Thursday, July 13, 2006

Another Northwest Native American Language At Risk

In Nanwalek up in Alaska, the last fluent speakers of the Northwest Native American language Sugt'stun want the school district to give academic credit to students for studying the dying language. But Kenai Peninsula school officials point to budget cuts, federal education standards, Nanwalek's low student test scores and say students must focus on academics such as English and math. "If we add something somewhere, we have to cut somewhere else," said Norma Holmgaard, a district director. "Personally, I think it's really important, but professionally, I can say, is it the responsibility of the School District, or is it the responsibility of Nanwalek?"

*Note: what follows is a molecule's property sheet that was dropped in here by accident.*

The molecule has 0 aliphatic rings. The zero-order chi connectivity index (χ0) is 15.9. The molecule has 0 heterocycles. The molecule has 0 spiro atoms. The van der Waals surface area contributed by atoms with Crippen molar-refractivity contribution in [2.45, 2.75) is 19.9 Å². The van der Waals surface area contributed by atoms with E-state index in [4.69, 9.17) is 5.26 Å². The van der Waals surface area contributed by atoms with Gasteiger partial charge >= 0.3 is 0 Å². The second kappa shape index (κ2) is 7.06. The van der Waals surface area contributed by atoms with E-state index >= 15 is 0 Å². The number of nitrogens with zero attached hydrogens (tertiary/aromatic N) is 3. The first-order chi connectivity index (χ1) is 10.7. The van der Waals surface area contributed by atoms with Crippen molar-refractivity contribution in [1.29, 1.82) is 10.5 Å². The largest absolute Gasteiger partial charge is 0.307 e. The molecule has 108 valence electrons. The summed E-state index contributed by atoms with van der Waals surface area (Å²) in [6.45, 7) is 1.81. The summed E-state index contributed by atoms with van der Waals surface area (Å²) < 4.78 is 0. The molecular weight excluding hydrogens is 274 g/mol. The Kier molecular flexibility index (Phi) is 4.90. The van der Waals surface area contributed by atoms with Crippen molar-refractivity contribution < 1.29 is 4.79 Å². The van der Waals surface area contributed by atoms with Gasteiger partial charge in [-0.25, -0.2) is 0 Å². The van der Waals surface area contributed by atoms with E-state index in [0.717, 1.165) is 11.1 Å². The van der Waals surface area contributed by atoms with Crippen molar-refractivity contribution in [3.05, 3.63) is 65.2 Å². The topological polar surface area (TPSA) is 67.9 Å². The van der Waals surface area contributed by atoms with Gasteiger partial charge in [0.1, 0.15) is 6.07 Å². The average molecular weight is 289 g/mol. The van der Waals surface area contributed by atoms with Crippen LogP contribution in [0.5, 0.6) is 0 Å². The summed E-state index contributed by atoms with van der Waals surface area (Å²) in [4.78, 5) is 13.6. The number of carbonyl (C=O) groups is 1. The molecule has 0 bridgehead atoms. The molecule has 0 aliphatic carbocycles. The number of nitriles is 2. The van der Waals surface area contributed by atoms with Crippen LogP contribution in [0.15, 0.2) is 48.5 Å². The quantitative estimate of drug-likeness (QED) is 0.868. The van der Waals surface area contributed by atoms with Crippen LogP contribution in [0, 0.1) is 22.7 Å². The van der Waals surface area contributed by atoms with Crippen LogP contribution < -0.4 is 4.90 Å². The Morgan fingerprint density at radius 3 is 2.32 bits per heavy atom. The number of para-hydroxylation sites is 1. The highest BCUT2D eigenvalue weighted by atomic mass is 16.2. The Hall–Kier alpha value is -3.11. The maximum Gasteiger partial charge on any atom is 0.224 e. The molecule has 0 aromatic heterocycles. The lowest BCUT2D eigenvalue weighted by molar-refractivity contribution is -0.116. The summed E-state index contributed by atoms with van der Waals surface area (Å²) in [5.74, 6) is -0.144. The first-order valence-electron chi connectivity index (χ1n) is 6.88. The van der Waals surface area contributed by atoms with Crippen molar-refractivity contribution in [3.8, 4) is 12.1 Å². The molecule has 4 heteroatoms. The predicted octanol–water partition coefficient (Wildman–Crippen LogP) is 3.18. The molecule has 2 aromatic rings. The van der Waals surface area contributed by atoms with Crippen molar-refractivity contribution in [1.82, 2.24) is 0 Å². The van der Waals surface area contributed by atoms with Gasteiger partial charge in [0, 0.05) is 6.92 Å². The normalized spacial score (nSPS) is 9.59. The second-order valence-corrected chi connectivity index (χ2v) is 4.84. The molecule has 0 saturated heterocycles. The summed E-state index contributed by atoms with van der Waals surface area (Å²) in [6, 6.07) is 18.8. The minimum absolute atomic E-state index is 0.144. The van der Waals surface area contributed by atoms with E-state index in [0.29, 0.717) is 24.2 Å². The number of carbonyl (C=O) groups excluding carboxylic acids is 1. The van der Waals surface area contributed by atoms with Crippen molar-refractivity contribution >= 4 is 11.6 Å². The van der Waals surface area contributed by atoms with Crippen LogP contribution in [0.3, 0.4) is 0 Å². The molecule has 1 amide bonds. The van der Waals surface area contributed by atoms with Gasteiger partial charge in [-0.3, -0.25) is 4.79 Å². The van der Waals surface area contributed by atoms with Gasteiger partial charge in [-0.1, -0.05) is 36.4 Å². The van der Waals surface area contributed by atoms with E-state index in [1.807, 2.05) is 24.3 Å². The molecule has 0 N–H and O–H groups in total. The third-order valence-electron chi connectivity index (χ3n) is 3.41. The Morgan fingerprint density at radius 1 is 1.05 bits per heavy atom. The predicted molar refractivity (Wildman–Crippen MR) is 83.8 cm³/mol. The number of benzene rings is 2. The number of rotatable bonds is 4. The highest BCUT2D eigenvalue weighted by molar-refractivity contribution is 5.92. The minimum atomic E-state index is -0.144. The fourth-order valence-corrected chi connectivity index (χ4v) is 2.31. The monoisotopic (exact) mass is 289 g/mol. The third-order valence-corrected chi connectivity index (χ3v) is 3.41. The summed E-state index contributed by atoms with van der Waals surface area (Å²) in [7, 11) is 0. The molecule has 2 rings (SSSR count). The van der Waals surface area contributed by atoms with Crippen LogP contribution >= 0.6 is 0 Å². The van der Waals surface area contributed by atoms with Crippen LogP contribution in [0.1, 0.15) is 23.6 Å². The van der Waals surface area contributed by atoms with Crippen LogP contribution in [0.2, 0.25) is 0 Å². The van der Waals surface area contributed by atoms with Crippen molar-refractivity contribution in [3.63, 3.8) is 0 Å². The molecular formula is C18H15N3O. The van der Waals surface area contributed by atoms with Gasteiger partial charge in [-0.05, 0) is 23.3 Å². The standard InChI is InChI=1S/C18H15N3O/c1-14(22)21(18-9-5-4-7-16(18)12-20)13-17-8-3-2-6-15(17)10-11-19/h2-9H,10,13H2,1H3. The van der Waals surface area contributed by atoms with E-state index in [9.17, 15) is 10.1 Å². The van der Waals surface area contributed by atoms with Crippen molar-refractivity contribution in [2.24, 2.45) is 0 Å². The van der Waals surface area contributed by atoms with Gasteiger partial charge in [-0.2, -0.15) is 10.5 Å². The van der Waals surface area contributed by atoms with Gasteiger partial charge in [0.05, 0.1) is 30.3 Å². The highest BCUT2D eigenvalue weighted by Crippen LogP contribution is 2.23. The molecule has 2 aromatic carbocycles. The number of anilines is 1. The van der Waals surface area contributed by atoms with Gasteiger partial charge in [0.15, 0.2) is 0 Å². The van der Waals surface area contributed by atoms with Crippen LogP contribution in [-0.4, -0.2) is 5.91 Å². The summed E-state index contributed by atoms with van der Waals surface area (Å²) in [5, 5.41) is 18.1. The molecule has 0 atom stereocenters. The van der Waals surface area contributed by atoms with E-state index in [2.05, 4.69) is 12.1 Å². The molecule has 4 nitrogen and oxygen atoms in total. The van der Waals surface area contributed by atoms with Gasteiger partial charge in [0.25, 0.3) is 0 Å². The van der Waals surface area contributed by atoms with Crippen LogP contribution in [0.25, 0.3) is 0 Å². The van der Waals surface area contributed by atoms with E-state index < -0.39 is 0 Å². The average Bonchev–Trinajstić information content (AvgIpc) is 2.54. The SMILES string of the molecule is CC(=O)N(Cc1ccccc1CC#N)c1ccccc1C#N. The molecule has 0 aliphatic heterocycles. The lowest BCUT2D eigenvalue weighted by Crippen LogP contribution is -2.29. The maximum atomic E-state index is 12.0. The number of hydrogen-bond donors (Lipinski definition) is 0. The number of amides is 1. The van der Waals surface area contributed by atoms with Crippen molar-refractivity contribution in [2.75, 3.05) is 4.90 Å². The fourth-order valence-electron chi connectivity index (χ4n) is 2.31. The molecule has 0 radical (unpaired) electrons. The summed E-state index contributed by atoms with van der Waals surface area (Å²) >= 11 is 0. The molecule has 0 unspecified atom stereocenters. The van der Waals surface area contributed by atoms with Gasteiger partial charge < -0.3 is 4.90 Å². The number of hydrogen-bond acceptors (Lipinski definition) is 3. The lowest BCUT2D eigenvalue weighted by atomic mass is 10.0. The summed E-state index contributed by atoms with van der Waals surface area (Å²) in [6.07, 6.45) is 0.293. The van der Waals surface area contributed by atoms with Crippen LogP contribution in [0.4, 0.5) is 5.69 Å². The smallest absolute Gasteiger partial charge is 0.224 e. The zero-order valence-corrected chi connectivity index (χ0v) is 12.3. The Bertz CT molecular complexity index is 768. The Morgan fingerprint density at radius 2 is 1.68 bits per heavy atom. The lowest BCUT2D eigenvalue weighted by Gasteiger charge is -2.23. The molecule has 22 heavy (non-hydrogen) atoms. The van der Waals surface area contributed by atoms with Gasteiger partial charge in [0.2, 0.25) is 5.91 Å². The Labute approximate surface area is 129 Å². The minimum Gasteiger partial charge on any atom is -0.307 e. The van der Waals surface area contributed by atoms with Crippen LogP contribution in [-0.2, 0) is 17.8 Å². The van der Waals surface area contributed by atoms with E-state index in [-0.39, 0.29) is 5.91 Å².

Members of the 230-person Northwest Native American community say the Sugt'stun language will disappear if it isn't passed down to their children. "Kenai Peninsula is the Sugpiaq homeland. We are the last band of survivors of the Sugpiaq people," said former bilingual aide Sally Ash. "We consider it an insult that we have no say about how our village school is run." School officials suggest Nanwalek students wanting language credits could take an online Spanish course.

See Free Spirit Gallery for Northwest Native American Art Carvings

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